Advertising

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Agency of the Week: Wieden+Kennedy

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More Old Spice guys is never a bad thing

Last month, Wieden+Kennedy Portland and Old Spice gave even more Isaiah Mustafa and Terry Crews, otherwise known as “The Old Spice Guys.” Whereas before the two men appeared in their own separate spots, now the brand seems intent on doubling down with their mascots, having them battling each other for scent supremacy. For the first time, Old Spice brought Crews and Mustafa together in “And So It Begins,” where the duo helped blokes make a commitment to their favourite Old Spice scent.

Another new Old Spice spot pits the two Old Spice Guys against one another once again

The latest spot, titled “Windsurfing,” starts with Crews (who can currently be seen in the actually rather brilliant Brooklyn 99 sitcom) kicking his way through an image of Mustafa and telling people to ignore all other Old Spice commercials. But “The Man Your Man Could Smell Like” returns fire by forcing Crews to unwittingly take part in a recreation of his most famous joke. It's a smart direction to take the campaign in, and manages something that only Americans can pull off with aplomb; to be over the top without being irritating. In fact, it's the OTT style of the campaign that sells it. Also Terry Crews might just be the funniest non-comedian alive right now.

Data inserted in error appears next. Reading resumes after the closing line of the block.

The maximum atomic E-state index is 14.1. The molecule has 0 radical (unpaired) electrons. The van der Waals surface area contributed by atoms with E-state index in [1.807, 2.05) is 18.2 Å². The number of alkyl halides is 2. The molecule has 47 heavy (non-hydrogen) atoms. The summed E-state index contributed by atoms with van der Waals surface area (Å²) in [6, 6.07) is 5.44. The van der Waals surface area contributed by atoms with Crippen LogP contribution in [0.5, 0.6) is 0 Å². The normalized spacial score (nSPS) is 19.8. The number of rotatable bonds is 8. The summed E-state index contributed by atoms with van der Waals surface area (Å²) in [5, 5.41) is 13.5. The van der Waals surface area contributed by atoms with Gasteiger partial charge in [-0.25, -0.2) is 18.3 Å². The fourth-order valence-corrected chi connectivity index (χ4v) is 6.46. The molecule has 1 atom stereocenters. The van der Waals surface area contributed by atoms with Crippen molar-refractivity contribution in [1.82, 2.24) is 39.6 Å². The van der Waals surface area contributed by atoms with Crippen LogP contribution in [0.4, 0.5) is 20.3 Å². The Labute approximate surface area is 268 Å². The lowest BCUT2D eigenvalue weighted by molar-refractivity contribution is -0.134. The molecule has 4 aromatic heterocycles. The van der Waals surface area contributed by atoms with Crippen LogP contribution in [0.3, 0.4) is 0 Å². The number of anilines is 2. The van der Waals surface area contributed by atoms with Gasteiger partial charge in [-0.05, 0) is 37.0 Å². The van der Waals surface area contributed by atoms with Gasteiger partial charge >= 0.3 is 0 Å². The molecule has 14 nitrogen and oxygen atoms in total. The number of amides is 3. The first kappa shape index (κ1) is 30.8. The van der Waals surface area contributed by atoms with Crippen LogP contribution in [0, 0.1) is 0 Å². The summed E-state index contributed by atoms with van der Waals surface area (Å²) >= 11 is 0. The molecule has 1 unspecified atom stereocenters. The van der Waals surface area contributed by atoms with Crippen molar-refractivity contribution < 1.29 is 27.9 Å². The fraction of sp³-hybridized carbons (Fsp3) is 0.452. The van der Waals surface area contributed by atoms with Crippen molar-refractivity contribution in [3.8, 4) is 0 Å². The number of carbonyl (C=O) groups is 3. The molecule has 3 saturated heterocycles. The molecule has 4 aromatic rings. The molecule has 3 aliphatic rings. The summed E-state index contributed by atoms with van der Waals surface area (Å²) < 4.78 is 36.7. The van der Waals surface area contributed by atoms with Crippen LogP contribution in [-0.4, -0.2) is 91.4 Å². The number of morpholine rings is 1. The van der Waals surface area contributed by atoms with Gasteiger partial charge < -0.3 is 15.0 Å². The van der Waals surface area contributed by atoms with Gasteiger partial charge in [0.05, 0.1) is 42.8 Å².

The epic journey of the runner plotted for Nike

A cinematic new spot from W+K Portland for Nike Running, shows us that history might remember the victors, but runners who tackle races for sheer pride and personal goals, rather than pace, are rarely recognised. As the Autumn marathon season dawns on us, the film, simply titled “Last,” celebrates not only the last athlete who crosses the finish line, but also the imperfect journey of every runner, with the message that anyone can be a runner; all you have to do is run.

A low calorie beer pushed by Brazilian sports stars